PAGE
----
As mentioned above, all cited documents, be it those disclosing a conical tip or those disclosing multiple threads, show cylindrical dental implants, so that they would in any case teach the person skilled in the art to abandon the conical implant of O1 and to take a cylindrical implant instead.

Moreover all the documents disclosing multiple threads do so in very specific situations. O2 discloses very short cylindrical implants for installation in distal jaw regions where a normal implant could interfere with the mandibular nerve, so the Board fails to see why the person skilled in the art, wanting to improve the initial stability of an implant for residual alveolar ridges as in O1, would look at this document. The same is true for O3 which discloses an implant with micro-threads to be tapped into the hole, a different insertion concept, and for O14 disclosing an untypical two-part dental implant structure.

Additionally, the Board considers that nowhere in the cited state of the art is it confirmed in any way that quicker insertion of a conical implant is possible by use of multiple threads. In the opinion of the Board it is also not self-evident that this effect would be obtained. In fact, it seems that multiple threads on a conical implant will lead to a quicker increase of the torque needed to introduce the implant than multiple threads on a cylindrical implant, because the higher pitch combined with the conicity will require quicker compression of the surrounding bone. The influence on the insertion time is therefore not immediately apparent, because the dentist or surgeon will have more difficulties rotating the implant. In the Board's view, this is an additional reason why it is not considered obvious to provide the conical implant according to O1 with multiple threads, as it is not immediately apparent that the same advantages can be obtained as with a cylindrical implant. In other words, even if it were considered that there was a general teaching that the provision of multiple threads on a cylindrical implant was advantageous for reducing insertion time, this teaching would not necessarily be transposable to conical implants meant for compressing the bone surrounding the insertion hole as is the case for the implant described in O1.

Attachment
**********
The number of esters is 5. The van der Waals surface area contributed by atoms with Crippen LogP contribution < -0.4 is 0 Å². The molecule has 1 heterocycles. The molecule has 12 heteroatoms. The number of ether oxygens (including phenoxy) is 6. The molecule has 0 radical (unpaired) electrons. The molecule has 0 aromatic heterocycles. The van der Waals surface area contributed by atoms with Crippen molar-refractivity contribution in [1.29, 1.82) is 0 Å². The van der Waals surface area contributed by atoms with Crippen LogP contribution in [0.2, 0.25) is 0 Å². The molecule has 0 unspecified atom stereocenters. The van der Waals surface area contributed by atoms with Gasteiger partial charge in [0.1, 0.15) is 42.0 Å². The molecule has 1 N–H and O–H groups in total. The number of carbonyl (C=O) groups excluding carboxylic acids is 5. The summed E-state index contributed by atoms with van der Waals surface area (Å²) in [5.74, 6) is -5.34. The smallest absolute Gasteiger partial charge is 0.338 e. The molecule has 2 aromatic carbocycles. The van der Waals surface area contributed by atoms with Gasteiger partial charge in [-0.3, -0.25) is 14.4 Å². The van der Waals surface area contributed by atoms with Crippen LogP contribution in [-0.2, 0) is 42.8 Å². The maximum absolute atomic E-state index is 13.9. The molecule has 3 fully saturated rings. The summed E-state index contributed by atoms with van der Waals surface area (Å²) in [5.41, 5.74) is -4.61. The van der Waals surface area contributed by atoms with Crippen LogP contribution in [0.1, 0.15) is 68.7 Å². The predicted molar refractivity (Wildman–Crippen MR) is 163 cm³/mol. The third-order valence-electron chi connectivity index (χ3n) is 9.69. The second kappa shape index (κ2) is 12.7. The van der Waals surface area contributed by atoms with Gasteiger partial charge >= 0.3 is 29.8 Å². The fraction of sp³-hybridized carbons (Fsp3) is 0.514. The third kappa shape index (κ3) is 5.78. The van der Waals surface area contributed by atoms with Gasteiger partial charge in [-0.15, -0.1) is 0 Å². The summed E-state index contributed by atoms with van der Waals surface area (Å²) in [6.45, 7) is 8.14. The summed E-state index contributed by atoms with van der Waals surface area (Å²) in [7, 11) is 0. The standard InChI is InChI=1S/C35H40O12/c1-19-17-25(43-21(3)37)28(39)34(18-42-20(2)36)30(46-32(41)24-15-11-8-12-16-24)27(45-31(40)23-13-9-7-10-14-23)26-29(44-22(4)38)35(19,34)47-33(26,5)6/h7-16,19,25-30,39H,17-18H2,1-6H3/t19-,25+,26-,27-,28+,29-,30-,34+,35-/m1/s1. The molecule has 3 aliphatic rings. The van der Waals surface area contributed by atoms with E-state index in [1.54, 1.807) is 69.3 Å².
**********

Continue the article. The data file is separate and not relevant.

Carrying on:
6.1.6 In the Board's view, the different Annexes filed by appellant/opponent 1 and the appellant/patent proprietor are not relevant in the sense that they cannot change the above evaluation of inventive step. Independently of their individual content, they generally prove that for the person skilled in the art the effects of a change in the implant geometry on the implant-bone interface are difficult to foresee. In the opinion of the Board this is an additional indication for inventive step. In fact these documents confirm the view taken above that even if an effect is obtained with a particular feature in one kind of implant, this does not mean that the same feature on another kind of implant will necessary produce the same effect. There is thus no particular motivation for the person skilled in the art to transpose such features from one implant to the other in the hope of getting the same effect.

6.2 Starting from 014

6.2.1 Appellant/opponent 1 submitted that the subject-matter of claim 1 is also not inventive over the conical implant shown in Figures 22 and 23 of O14 and common knowledge or in combination with any of O4, O5, 06 or O7 showing tapered tip portions.